Art Honemann

Narrator: Art Honemann
Date of Interview: June 6, 1986
Place of Interview: Narrator’s home
Interviewer: Priscilla Godemann
Recorded For: Morton Grove Historical Society
Transcribed For: Morton Grove Public Library
Tape Running Time: 15 minutes

Introduction

Honemann.jpg

This is a brief interview with Mr. Art Honemann. At the time of the recording, he was 77 years old.

Art Honemann was born in Skokie. He moved to Morton Grove in his grammar school years and then attended Jerusalem Evangelical Lutheran Church. After graduation at the age of 15, Art was employed as a water boy by Poehlmann Brothers Greenhouses.

Transcript

AH: Art Honemann

Q: Question asked by interviewer, Priscilla Godemann

TAPE ONE, SIDE A

Q: Art, were you born in Morton Grove?

AH: I was born in Skokie.

Q: Can you tell me when you came to Morton Grove and where your parents were from?

AH: In 1920.

Q: Were your parents born in Skokie?

AH: No. They came from Germany.

Q: When you came to Morton Grove, were you going to school at that time?

AH: Yes, I was went to school in Morton Grove. I went one year to public school, and then I went the rest of the time to the Lutheran school.

Q: Can you remember how the public school was? Did you have all the facilities that they have today?

AH: No, I doubt that very much. But that was back in the days when you had outside toilets yet.

Q: Oh, really?

AH: Yes. We didn’t have any sewers or . . .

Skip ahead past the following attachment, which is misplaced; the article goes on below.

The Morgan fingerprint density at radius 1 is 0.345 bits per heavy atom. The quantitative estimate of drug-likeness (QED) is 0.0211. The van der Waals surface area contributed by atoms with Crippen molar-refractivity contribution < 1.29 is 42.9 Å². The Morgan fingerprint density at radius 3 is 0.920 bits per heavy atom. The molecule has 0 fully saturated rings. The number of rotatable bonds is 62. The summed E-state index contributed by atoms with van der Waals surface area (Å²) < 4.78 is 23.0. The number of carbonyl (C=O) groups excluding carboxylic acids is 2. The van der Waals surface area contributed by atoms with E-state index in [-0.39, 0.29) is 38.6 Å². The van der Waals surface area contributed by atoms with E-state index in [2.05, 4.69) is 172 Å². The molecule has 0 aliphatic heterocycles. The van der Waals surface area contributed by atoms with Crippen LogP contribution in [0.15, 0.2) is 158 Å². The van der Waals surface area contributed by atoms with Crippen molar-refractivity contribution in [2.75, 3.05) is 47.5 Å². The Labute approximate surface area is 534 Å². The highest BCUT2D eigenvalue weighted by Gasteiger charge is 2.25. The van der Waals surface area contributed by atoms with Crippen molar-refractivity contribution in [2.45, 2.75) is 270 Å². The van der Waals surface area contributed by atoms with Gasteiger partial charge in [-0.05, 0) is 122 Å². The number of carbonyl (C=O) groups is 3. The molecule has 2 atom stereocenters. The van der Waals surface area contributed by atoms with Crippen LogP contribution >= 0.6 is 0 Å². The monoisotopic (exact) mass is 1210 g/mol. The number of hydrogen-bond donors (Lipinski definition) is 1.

Q: Now, this is a funny question, but I’m inquisitive. Did you have an outside toilet for boys and an outside toilet for girls?

AH: No. No, there was just one for everybody in there.

Q: When you graduated from the Lutheran school. What did you do? Did you go to work or did you go on to school?

AH: Oh, we went to work.

Q: Where did you work?

AH: Poehlmann Brothers.

Q: What did you do there?

AH: Well, I started out as a water boy. Then I started to work in the carnation section, cutting the flowers in the morning, watering them, and kept them — pruned them, you know.

Q: You were pretty young when you started working.

AH: Yes. I was about fifteen years old.

Q: Do you remember anything about Morton Grove streets? Were they paved or not paved?

AH: Dempster Street was a two-lane highway, and that’s all we had.

Q: And Lincoln Avenue wasn’t paved yet.

AH: Lincoln Avenue was paved, but for just two lanes of concrete.

Q: Do you remember anything about the roadhouses that were out here?

AH: Well, the only one I can remember was the Dells and I think the Lincoln Tavern. Those are the only two I know.

Q: And I understand that the kids used to gather around and go and listen to the music. Were you in that group that did that?

AH: Yes, every once in a while I’d go there with them. We’d sit there and listen to the orchestra play. That was beautiful.

Q: Did you start dating when you were young?

AH: Not necessarily.

Q: Were you ever married?

AH: No, I was never married.

Q: You graduated from the Lutheran Jerusalem School, right?

AH: Yes.

Q: So then you must have been attending that church.

AH: Yes, I was.

Q: Are you still going to that church?

AH: Not recently.

Q: What kind of newspapers did you get out here?

AH: It could have been the Tribune or the Herald American or something.

Q: The Herald American I remember. Can you tell me about the doctors in Morton Grove — how many were there?